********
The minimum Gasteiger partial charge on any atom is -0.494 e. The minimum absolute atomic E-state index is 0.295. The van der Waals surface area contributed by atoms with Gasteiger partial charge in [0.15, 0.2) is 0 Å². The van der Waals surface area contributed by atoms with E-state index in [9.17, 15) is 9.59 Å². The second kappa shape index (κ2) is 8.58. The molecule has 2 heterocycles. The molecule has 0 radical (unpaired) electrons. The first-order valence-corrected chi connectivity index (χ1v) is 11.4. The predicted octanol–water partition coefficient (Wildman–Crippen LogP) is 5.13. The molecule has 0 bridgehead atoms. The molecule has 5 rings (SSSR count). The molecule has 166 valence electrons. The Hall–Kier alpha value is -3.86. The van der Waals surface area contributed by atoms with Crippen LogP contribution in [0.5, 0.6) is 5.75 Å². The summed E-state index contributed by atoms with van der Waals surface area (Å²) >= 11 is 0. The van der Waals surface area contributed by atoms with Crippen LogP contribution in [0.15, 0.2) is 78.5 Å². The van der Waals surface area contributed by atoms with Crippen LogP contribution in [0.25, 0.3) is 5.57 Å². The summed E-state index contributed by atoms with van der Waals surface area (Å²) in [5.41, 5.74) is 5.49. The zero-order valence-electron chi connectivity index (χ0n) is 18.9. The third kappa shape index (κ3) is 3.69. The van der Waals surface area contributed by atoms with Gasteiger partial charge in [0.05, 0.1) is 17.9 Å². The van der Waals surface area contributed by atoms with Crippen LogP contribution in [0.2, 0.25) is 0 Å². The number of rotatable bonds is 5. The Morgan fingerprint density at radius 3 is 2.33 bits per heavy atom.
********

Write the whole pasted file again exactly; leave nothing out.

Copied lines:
The minimum Gasteiger partial charge on any atom is -0.494 e. The minimum absolute atomic E-state index is 0.295. The van der Waals surface area contributed by atoms with Gasteiger partial charge in [0.15, 0.2) is 0 Å². The van der Waals surface area contributed by atoms with E-state index in [9.17, 15) is 9.59 Å². The second kappa shape index (κ2) is 8.58. The molecule has 2 heterocycles. The molecule has 0 radical (unpaired) electrons. The first-order valence-corrected chi connectivity index (χ1v) is 11.4. The predicted octanol–water partition coefficient (Wildman–Crippen LogP) is 5.13. The molecule has 0 bridgehead atoms. The molecule has 5 rings (SSSR count). The molecule has 166 valence electrons. The Hall–Kier alpha value is -3.86. The van der Waals surface area contributed by atoms with Crippen LogP contribution in [0.5, 0.6) is 5.75 Å². The summed E-state index contributed by atoms with van der Waals surface area (Å²) >= 11 is 0. The van der Waals surface area contributed by atoms with Crippen LogP contribution in [0.15, 0.2) is 78.5 Å². The van der Waals surface area contributed by atoms with Crippen LogP contribution in [0.25, 0.3) is 5.57 Å². The summed E-state index contributed by atoms with van der Waals surface area (Å²) in [5.41, 5.74) is 5.49. The zero-order valence-electron chi connectivity index (χ0n) is 18.9. The third kappa shape index (κ3) is 3.69. The van der Waals surface area contributed by atoms with Gasteiger partial charge in [0.05, 0.1) is 17.9 Å². The van der Waals surface area contributed by atoms with Crippen LogP contribution in [0.2, 0.25) is 0 Å². The number of rotatable bonds is 5. The Morgan fingerprint density at radius 3 is 2.33 bits per heavy atom.